Want to learn how to pitch a tent?
We can teach you this summer at a “Let’s Go Camping” event at an Oregon State Park. Along with mastering tent basics, you’ll learn how to build a campfire and set up a safe campsite. Watch experts cook a Dutch oven meal. Explore trails on guided wildlife and plant hikes. Bring the family for just $30.
How do I get more information or register?
Call the Oregon State Parks Reservation Center at (888) 953-7677 for registration information.
2017 Summer Season
L.L.Stub Stewart (Portland / Banks / Vernonia area)
June 30-July 2
Deschutes River (Columbia River Gorge – The Dalles area)
Cascadia (Willamette Valley – Sweet Home area)
Willamette Mission (Willamette Valley – Salem area)
Ainsworth (West Columbia River Gorge)
Milo McIver (Willamette Valley – Estacada area)
Champoeg (Willamette Valley – Newberg area)
Memaloose (Columbia River Gorge – The Dalles area)
Starting at 8 a.m. April 19, 2017, Oregon Parks and Recreation Department (OPRD) will open reservations for approximately 1,000 campsites for the August 21, 2017, total solar eclipse. These sites are in addition to our regular campsites, most of which have been reserved since November 2016.
About two-thirds of the new sites are inside the path of totality, where visitors will see a total solar eclipse. Most of the others are within 30 miles of totality, in view of a partial eclipse. Prices range from $10 a night for a basic spot in a field or parking lot to $31 a night for an RV site with full hookups. All sites include an $8 nonrefundable reservation fee.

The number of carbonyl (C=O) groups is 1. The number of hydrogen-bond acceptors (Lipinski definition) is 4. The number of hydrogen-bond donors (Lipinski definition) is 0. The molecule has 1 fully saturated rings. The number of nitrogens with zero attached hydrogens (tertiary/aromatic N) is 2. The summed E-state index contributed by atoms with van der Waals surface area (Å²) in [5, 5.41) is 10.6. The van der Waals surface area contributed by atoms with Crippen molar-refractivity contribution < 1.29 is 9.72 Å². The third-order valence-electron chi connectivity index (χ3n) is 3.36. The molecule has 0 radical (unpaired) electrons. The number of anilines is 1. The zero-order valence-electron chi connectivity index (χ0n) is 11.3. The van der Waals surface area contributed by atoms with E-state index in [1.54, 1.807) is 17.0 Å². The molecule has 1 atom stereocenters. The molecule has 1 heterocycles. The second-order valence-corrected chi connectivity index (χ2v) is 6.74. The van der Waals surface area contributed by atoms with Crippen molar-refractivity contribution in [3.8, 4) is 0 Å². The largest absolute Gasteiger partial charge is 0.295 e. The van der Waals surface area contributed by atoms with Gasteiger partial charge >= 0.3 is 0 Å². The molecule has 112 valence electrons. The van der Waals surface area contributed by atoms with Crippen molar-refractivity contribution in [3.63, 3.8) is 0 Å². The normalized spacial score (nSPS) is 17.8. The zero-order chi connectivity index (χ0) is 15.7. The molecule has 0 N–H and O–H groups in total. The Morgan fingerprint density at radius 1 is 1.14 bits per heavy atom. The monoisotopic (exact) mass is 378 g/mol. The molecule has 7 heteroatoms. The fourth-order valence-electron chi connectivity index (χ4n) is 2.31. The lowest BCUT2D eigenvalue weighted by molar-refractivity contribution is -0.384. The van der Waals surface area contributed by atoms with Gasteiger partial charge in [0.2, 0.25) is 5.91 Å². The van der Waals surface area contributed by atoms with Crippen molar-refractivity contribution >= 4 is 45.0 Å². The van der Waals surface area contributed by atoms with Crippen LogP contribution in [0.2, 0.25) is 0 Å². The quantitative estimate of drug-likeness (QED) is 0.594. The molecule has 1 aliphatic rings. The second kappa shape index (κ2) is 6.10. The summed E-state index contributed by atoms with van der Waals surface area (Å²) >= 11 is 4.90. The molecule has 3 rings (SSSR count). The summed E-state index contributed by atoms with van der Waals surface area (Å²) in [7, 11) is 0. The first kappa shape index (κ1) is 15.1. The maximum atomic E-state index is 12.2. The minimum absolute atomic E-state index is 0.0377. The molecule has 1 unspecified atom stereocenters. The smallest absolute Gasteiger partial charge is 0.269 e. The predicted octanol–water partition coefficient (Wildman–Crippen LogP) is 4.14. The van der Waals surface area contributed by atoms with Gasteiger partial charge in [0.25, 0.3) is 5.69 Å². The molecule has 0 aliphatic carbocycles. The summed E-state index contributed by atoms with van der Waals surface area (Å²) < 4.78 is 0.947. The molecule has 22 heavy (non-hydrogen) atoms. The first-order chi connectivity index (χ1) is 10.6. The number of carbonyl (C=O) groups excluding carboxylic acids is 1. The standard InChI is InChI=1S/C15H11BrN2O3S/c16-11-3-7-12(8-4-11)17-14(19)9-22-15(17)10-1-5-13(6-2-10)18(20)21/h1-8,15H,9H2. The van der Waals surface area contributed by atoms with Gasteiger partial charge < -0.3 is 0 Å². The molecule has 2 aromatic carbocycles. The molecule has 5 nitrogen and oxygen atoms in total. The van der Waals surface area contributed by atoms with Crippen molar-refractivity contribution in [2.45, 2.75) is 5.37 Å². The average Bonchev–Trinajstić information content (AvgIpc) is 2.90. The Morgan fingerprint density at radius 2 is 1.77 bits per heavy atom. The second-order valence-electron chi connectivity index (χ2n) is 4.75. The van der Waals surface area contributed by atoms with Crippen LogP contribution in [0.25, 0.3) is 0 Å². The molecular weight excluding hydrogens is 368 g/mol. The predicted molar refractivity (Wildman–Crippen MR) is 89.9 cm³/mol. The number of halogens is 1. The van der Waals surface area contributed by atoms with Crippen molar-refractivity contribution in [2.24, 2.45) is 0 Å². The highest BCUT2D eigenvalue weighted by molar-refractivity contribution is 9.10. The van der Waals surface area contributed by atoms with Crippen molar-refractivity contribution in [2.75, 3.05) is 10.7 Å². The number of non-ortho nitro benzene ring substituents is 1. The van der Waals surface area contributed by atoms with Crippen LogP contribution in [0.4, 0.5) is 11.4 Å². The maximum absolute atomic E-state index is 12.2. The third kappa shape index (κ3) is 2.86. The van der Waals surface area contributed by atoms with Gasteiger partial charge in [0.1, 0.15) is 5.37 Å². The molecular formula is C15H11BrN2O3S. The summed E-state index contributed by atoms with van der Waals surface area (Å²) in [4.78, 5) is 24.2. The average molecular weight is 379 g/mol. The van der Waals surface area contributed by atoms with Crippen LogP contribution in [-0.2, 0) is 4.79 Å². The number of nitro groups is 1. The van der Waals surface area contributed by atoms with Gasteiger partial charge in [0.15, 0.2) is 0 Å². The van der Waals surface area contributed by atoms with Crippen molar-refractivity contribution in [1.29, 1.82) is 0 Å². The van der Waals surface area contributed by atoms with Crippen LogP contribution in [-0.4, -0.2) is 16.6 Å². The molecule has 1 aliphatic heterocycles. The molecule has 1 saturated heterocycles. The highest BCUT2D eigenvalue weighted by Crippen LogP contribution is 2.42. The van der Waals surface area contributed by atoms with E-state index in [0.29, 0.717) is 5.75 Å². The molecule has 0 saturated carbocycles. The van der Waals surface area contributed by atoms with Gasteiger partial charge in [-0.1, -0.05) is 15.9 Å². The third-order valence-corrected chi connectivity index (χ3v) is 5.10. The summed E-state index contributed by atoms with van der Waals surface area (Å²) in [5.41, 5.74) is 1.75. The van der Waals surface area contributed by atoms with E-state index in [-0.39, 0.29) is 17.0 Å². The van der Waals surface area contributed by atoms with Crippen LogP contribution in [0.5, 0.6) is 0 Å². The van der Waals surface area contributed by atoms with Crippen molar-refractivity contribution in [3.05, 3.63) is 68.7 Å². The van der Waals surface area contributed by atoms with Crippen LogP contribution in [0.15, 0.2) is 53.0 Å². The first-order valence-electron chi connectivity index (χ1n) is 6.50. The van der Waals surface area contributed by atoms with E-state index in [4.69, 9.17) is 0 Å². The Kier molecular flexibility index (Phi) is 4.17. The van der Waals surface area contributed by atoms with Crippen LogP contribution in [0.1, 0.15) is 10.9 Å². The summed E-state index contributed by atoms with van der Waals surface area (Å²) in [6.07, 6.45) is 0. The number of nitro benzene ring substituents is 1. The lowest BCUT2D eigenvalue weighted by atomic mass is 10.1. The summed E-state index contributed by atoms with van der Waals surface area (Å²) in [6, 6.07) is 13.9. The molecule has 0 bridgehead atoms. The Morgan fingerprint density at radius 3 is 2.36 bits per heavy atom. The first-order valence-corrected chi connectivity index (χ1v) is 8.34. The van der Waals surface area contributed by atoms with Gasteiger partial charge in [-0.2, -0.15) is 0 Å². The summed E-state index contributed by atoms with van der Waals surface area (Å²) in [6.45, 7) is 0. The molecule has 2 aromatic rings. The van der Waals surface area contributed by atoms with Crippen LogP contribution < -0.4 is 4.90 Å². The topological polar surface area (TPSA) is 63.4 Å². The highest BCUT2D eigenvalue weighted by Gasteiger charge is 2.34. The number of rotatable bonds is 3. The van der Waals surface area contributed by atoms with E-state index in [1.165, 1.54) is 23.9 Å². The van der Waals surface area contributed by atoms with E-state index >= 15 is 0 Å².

“We want to make this once-in-a-lifetime event available to as many campers as we can safely accommodate. That’s why we decided to add additional campsites, all at an affordable cost,” said OPRD spokesman Chris Havel.
All sites will have a three-night minimum, with check-in on Friday, Aug. 18 and check-out Monday, Aug. 21. Customers can make reservations beginning at 8 a.m. April 19 at oregonstateparks.org or reserveamerica.com or by calling the reservation line at 800-452-5687. Questions? Call the Oregon State Parks Information Center at 1-800-551-6949, Monday through Friday from 8 a.m. to 5 p.m. Customers may also email their questions to firstname.lastname@example.org.
OPRD is making available two types of sites: traditional campsites and temporary eclipse camping spots.
Traditional campsites, representing about a third of the total sites available, are at parks that normally offer non-reservable, “first-come, first-served” camping. These have picnic tables and fire rings, but some do not have showers. No first-come, first-served camping will be available at these parks the nights of Aug. 18-20:
- Coast: Beachside, Carl G. Washburne (both outside the path of totality).
- Willamette Valley: North Santiam, Cascadia (both in path of totality); Cascara Campground at Fall Creek Reservoir (outside the path of totality).
- Central and Eastern: Farewell Bend, Unity Lake, Clyde Holliday, and Bates (all in path of totality); Cottonwood Canyon, Catherine Creek, Ukiah-Dale, Minam, Red Bridge, Hilgard Junction, Lake Owyhee and Jasper Point (all outside path of totality) .